The Different Types of Eating Disorders and Eating Behaviour

Eating Disorders Anorexia

Those with Eating disorders anorexia constantly try to keep their body weight as low as they can. As with most eating Disorders; this is often done through not eating much or at all and over-exercising.

People with anorexia can become dangerously ill. They begin to starve. They will often carry a distorted view of their own bodies and will still think that they’re fat.  Even when at a dangerously low level of body fat.

Anyone can develop anorexia. But it’s most commonly found in teenage and younger women.

The effects caused by starvation can be irreversible. With anorexia carrying a real risk of death. Potential long-term health problems associated with the disorder include infertility, brain damage, and heart attacks.

If the condition remains untreated for an extended period of time, Then there’s an increased chance of severe long-term risks.  Even life-threatening health problems. Becoming a major issue for the sufferer.

Eating Disorders Bulimia

Bulimia affects people in a way that makes them obsessively and drastically attempt to lose weight.  This following periods of binge eating.

Those with bulimia often make themselves vomit. They take laxatives, and carry out an excessive amount of exercise in order to prevent weight gain. Again this is a condition that can affect men and women of all ages. But is most common among younger women.

Those with bulimia might eventually see various health problems develop. This is due to a lack of nutrients over an extended period of time.

These can be anything from tiredness. dental problems. Also from regular vomiting, irregular periods,. Also dry skin, brittle and weak fingernails, fits. With various organ problems, and bone issues.

Binge Eating Disorder

Binge Eating Disorder, or BED, involves the out-of-control consumption of large amounts of food. Sometimes until the person is full to an uncomfortable level. These binges can be planned in advance almost like a ritual. With particular foods bought especially.  This often has the effect of making the person feel guilty, shameful and disgusted after the binge.

All types of people suffer from this disorder, with symptoms most typically found in late teenagers or those in their early twenties.

BED is not at all about eating big portions of food, and sufferers often find the binges incredibly distressing with it being difficult to stop eating during a binge.

Some people with the condition have described themselves as feeling detached from the process throughout a binge. In a few cases not being able to later remember what they have eaten.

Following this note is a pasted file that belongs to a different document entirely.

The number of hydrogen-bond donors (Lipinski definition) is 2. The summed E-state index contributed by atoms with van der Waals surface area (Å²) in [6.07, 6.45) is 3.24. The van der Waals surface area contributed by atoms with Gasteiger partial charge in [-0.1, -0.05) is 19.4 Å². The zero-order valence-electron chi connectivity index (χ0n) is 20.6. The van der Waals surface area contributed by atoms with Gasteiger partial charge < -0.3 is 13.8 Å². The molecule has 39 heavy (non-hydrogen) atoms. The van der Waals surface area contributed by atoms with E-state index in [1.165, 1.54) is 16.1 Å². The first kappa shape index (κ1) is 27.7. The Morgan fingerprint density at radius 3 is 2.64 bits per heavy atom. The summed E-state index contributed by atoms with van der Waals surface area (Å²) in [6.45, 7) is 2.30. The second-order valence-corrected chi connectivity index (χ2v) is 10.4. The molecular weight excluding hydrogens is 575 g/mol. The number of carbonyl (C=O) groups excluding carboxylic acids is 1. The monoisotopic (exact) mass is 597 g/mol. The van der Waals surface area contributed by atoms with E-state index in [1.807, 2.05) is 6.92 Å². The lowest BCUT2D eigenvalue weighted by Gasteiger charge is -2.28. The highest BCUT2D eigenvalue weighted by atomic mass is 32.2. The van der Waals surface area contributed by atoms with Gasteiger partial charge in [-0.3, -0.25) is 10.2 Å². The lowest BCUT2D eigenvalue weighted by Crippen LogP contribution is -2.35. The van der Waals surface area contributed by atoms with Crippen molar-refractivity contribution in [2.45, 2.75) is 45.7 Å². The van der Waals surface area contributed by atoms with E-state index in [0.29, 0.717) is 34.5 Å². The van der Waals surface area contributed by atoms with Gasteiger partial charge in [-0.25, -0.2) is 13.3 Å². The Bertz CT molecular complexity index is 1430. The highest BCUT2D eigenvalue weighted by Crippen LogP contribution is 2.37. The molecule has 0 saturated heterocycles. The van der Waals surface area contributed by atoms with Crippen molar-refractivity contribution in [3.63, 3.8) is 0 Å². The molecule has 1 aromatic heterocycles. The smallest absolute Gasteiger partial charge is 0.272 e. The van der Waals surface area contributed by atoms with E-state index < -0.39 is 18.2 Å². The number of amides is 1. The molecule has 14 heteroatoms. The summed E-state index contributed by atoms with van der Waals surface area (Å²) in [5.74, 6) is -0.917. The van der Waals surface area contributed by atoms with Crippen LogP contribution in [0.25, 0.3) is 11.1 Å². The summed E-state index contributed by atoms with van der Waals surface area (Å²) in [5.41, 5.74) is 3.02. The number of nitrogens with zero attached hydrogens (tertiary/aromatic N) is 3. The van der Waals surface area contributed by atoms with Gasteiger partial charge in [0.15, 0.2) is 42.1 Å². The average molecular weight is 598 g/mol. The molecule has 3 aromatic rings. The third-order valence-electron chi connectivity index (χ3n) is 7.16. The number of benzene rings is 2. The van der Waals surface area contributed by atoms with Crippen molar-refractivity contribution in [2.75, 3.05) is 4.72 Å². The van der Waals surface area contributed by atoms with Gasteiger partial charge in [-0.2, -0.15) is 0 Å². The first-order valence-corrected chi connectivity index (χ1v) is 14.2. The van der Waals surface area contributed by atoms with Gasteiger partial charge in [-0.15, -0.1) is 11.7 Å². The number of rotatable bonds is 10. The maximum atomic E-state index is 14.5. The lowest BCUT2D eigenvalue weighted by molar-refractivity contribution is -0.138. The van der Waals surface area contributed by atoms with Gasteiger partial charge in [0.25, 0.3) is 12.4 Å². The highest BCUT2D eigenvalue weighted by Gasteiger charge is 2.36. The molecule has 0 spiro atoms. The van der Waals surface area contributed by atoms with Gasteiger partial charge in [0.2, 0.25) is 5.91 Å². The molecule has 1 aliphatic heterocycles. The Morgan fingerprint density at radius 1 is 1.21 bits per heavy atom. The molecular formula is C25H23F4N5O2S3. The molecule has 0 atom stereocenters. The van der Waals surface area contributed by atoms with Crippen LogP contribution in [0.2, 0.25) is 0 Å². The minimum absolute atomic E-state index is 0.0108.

Other Specified Feeding or Eating Disorder

People are diagnosed with Other Specified Feeding or Eating Disorder (OFSED) . When their symptoms don’t match with the psychological, behavioural, and physical symptoms. Like bulimia, anorexia, and BED carry respectively.

OFSED is a serious condition too, accounting for a large number of diagnosed eating disorders. Those with the condition might try to hide the extent of their illness. Most of the symptoms expected in bulimia, anorexia, and BED can be found if someone suffering with OFSED. Carrying all of the associated risks these disorders bring.

OFSED: is used to describe several eating disorders, such as:

Purging Disorder

Purging disorder is a recently recognised eating disorder where people, who have a normal or lower than average weight. They purge following eating rather than with bulimia where people binge-eat before purging. People who suffer from purging disorder do not binge.

Night Eating Syndrome

Night eating syndrome is where the individual consumes a disproportionate amount of food in the evening or at nighttime. The amount of food eaten doesn’t have to be a large amount, nor does it require a loss of control.  Sufferers aren’t necessarily binge eaters (although they often can be).

Those who have night eating syndrome can often be overweight or obese.

Atypical Anorexia

Someone with atypical anorexia has many of the same symptoms as the anorexia sufferer,. Without the same level of weight loss and can have a healthy weight. A person who is struggling with atypical anorexia might show an extreme fear that they are overweight. Hence  resorting to abnormal and irregular feeding and eating behaviour.

This can lead to excessive calorie counting, changes in behaviour with regards to mealtimes and social occasions involving food, and increased secrecy surrounding their eating behaviour.

Eating disorders affect people of all descriptions

If you, or the people around you, are concerned that you carry any kind of unhealthy relationship with food that has an impact on your eating habits, then you might have an eating disorder.

You can call our hotline at 0800 1182892 for a strictly confidential chat with one of our friendly and experienced team, who will offer further guidance, information, and advice at no cost to you.

You can also email us at help@serenity.org.uk, or contact us directly through our website by filling out the form. Personal information is retained in complete confidentiality by us. We only seek to help and inform those who get in touch.

March 6, 2018

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